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Emerald Ash Borer Alert
June 19, 2007
BATH—Why are the ash trees “dressed up” in Oak Grove Cemetery? It’s part of a project involving the Maine Department of Agriculture and the City of Bath Forestry Department to demonstrate a method of surveying for the emerald ash borer (EAB), Agrilus planipennis. This brilliant emerald-green beetle has already been responsible for the death of more than 20 million ash trees (Fraxinus spp.) in the Midwest states of Michigan, Ohio, Indiana, and Illinois since it was officially identified in 2002.
According to Maine State Horticulturist Ann Gibbs, “We have not yet found this pest in Maine, but we want to be prepared in the event that it does appear in the state.” Human behavior is a major factor in the spread of EAB and one of the major pathways in the dispersal of this insect is through the movement of firewood. “Visitors from the Midwest come to Maine to camp and often bring firewood with them. This project provides an opportunity to work with municipal arborists to help detect the presence of this beetle, should it make its way into Maine,” says Gibbs.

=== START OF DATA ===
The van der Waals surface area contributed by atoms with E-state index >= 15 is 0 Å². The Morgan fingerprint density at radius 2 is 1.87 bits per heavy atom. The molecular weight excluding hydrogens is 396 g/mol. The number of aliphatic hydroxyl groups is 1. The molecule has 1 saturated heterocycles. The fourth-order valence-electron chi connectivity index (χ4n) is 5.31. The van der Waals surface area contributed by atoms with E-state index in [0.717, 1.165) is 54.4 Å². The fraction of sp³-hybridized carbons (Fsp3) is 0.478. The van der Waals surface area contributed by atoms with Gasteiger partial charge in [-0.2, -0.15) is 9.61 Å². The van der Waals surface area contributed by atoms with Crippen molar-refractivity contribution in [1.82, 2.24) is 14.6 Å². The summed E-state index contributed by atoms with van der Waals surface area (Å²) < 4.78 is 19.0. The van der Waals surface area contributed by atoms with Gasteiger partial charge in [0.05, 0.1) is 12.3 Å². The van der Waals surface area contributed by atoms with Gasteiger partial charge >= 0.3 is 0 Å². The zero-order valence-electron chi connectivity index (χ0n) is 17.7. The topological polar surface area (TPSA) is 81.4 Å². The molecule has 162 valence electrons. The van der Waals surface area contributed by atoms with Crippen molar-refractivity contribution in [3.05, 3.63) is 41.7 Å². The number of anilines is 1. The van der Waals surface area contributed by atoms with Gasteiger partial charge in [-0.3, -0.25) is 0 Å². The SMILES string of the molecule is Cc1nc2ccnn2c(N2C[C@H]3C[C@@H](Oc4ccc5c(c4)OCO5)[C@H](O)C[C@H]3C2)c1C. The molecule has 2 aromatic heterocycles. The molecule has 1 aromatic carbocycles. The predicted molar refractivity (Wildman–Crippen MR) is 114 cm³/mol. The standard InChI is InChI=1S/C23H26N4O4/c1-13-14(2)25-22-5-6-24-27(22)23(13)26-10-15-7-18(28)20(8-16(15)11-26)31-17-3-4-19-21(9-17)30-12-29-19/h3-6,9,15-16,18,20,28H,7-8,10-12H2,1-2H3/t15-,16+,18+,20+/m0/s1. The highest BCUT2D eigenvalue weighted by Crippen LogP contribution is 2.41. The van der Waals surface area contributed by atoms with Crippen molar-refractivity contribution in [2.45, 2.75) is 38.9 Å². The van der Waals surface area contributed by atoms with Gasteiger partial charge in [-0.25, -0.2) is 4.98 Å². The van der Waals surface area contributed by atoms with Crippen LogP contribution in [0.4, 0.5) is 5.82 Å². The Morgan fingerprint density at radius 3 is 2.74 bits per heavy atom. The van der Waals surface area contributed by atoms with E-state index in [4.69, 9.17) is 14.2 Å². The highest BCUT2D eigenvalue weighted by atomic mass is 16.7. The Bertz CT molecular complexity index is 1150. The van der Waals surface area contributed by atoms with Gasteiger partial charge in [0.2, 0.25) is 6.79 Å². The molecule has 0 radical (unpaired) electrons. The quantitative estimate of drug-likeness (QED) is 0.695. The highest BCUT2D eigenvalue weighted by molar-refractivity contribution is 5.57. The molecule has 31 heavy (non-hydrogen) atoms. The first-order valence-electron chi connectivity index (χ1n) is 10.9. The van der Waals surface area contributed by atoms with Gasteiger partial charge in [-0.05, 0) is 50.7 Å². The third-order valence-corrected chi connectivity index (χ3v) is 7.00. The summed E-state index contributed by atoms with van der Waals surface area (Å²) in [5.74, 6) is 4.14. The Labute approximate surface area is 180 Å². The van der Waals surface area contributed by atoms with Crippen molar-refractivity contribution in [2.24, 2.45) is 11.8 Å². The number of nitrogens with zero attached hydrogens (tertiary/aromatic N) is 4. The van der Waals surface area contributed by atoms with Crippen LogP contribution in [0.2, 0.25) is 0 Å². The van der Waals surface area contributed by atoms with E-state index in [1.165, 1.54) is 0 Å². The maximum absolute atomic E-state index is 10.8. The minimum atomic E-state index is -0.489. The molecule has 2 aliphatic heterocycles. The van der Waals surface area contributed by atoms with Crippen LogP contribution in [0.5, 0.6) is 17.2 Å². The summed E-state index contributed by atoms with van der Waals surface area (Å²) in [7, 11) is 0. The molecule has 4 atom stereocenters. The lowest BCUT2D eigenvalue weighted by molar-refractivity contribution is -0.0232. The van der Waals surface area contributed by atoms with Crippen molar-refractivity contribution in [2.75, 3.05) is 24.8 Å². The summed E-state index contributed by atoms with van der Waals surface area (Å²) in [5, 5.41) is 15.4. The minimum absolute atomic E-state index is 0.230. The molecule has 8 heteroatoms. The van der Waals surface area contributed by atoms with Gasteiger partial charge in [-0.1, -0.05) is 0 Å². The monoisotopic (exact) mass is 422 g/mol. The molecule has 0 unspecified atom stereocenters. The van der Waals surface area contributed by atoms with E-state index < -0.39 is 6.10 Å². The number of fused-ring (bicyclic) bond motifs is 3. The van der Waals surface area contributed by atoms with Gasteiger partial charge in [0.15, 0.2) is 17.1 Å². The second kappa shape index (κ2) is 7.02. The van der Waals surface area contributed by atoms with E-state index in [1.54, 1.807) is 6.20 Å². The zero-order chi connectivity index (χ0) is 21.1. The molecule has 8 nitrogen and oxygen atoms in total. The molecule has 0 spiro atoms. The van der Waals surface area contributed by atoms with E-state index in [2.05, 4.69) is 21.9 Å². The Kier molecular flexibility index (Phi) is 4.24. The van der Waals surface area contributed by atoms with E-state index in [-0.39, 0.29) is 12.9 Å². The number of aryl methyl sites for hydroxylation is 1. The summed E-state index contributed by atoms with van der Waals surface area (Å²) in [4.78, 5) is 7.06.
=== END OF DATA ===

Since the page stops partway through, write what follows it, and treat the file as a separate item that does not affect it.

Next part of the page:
Trunks of selected ash trees in Oak Grove Cemetery were girdled (bark removed) to stress the trees. Then a band of sticky substance was applied above the girdled area to trap flying beetles. Symptoms of EAB damage include dead and dying branches, vertical splits in the bark, excessive branching at the base of the trunk, and D-shaped exit holes in the bark. Native to China, these beetles feed exclusively on ash trees and were probably brought into the US on solid wood packing material carried in cargo ships or airplanes.
“Arborists are on the front line working with trees and they will probably be the first to observe EAB if it attacks ash trees in Maine,” states Bath City Arborist and Tree Warden Tom Hoerth. These trap trees will be monitored throughout the season, and then in the fall the trees will be removed and dissected to look for evidence of this beetle. Maine arborists will be invited to observe at that time and learn about the survey technique and beetle identification.
For more information on the emerald ash borer please go to http://www.emeraldashborer.info/.
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